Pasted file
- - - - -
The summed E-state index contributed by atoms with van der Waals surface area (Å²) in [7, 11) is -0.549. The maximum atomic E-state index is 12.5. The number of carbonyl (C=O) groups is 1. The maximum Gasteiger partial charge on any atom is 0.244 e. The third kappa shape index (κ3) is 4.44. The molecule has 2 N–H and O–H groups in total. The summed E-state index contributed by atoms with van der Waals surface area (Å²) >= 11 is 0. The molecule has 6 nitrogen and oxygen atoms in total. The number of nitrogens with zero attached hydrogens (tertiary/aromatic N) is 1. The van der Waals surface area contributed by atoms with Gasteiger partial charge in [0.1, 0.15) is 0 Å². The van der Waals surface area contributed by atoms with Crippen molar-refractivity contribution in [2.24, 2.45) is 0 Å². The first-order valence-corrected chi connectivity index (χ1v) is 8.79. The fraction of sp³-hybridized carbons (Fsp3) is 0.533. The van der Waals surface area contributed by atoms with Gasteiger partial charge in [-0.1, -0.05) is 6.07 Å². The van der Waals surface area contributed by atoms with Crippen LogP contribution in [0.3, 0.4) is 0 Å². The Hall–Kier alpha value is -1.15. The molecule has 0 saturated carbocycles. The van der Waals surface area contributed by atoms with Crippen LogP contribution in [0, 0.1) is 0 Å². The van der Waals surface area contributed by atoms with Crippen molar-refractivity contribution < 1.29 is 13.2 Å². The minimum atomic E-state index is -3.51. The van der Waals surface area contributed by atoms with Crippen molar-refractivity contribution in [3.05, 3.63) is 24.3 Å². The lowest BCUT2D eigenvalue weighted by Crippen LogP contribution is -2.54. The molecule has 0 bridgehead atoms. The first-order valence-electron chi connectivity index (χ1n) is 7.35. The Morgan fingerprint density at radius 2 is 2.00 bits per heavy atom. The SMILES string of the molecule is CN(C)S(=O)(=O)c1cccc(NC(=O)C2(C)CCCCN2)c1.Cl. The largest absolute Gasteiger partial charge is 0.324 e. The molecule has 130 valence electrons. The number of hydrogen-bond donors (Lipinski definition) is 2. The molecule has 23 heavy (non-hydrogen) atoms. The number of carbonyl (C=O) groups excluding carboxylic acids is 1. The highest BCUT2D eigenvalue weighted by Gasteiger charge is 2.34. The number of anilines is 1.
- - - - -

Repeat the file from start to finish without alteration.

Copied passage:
The summed E-state index contributed by atoms with van der Waals surface area (Å²) in [7, 11) is -0.549. The maximum atomic E-state index is 12.5. The number of carbonyl (C=O) groups is 1. The maximum Gasteiger partial charge on any atom is 0.244 e. The third kappa shape index (κ3) is 4.44. The molecule has 2 N–H and O–H groups in total. The summed E-state index contributed by atoms with van der Waals surface area (Å²) >= 11 is 0. The molecule has 6 nitrogen and oxygen atoms in total. The number of nitrogens with zero attached hydrogens (tertiary/aromatic N) is 1. The van der Waals surface area contributed by atoms with Gasteiger partial charge in [0.1, 0.15) is 0 Å². The van der Waals surface area contributed by atoms with Crippen molar-refractivity contribution in [2.24, 2.45) is 0 Å². The first-order valence-corrected chi connectivity index (χ1v) is 8.79. The fraction of sp³-hybridized carbons (Fsp3) is 0.533. The van der Waals surface area contributed by atoms with Gasteiger partial charge in [-0.1, -0.05) is 6.07 Å². The van der Waals surface area contributed by atoms with Crippen LogP contribution in [0.3, 0.4) is 0 Å². The Hall–Kier alpha value is -1.15. The molecule has 0 saturated carbocycles. The van der Waals surface area contributed by atoms with Crippen LogP contribution in [0, 0.1) is 0 Å². The van der Waals surface area contributed by atoms with Crippen molar-refractivity contribution < 1.29 is 13.2 Å². The minimum atomic E-state index is -3.51. The van der Waals surface area contributed by atoms with Crippen molar-refractivity contribution in [3.05, 3.63) is 24.3 Å². The lowest BCUT2D eigenvalue weighted by Crippen LogP contribution is -2.54. The molecule has 0 bridgehead atoms. The first-order valence-electron chi connectivity index (χ1n) is 7.35. The Morgan fingerprint density at radius 2 is 2.00 bits per heavy atom. The SMILES string of the molecule is CN(C)S(=O)(=O)c1cccc(NC(=O)C2(C)CCCCN2)c1.Cl. The largest absolute Gasteiger partial charge is 0.324 e. The molecule has 130 valence electrons. The number of hydrogen-bond donors (Lipinski definition) is 2. The molecule has 23 heavy (non-hydrogen) atoms. The number of carbonyl (C=O) groups excluding carboxylic acids is 1. The highest BCUT2D eigenvalue weighted by Gasteiger charge is 2.34. The number of anilines is 1.